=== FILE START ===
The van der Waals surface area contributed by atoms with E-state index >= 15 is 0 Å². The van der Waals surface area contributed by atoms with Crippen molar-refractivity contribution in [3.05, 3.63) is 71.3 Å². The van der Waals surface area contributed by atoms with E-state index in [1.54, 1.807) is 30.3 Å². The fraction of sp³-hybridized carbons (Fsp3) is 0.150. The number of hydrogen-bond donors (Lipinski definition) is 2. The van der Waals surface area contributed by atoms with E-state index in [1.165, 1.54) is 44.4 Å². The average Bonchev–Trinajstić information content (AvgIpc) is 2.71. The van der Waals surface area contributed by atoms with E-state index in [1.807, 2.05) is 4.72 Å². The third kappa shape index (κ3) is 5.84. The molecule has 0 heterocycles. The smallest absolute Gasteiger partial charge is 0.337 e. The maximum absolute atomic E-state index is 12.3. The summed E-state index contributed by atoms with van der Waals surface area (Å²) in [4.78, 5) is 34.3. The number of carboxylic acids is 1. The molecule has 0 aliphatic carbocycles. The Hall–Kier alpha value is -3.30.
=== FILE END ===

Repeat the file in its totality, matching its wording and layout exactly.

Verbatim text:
The van der Waals surface area contributed by atoms with E-state index >= 15 is 0 Å². The van der Waals surface area contributed by atoms with Crippen molar-refractivity contribution in [3.05, 3.63) is 71.3 Å². The van der Waals surface area contributed by atoms with E-state index in [1.54, 1.807) is 30.3 Å². The fraction of sp³-hybridized carbons (Fsp3) is 0.150. The number of hydrogen-bond donors (Lipinski definition) is 2. The van der Waals surface area contributed by atoms with E-state index in [1.165, 1.54) is 44.4 Å². The average Bonchev–Trinajstić information content (AvgIpc) is 2.71. The van der Waals surface area contributed by atoms with E-state index in [1.807, 2.05) is 4.72 Å². The third kappa shape index (κ3) is 5.84. The molecule has 0 heterocycles. The smallest absolute Gasteiger partial charge is 0.337 e. The maximum absolute atomic E-state index is 12.3. The summed E-state index contributed by atoms with van der Waals surface area (Å²) in [4.78, 5) is 34.3. The number of carboxylic acids is 1. The molecule has 0 aliphatic carbocycles. The Hall–Kier alpha value is -3.30.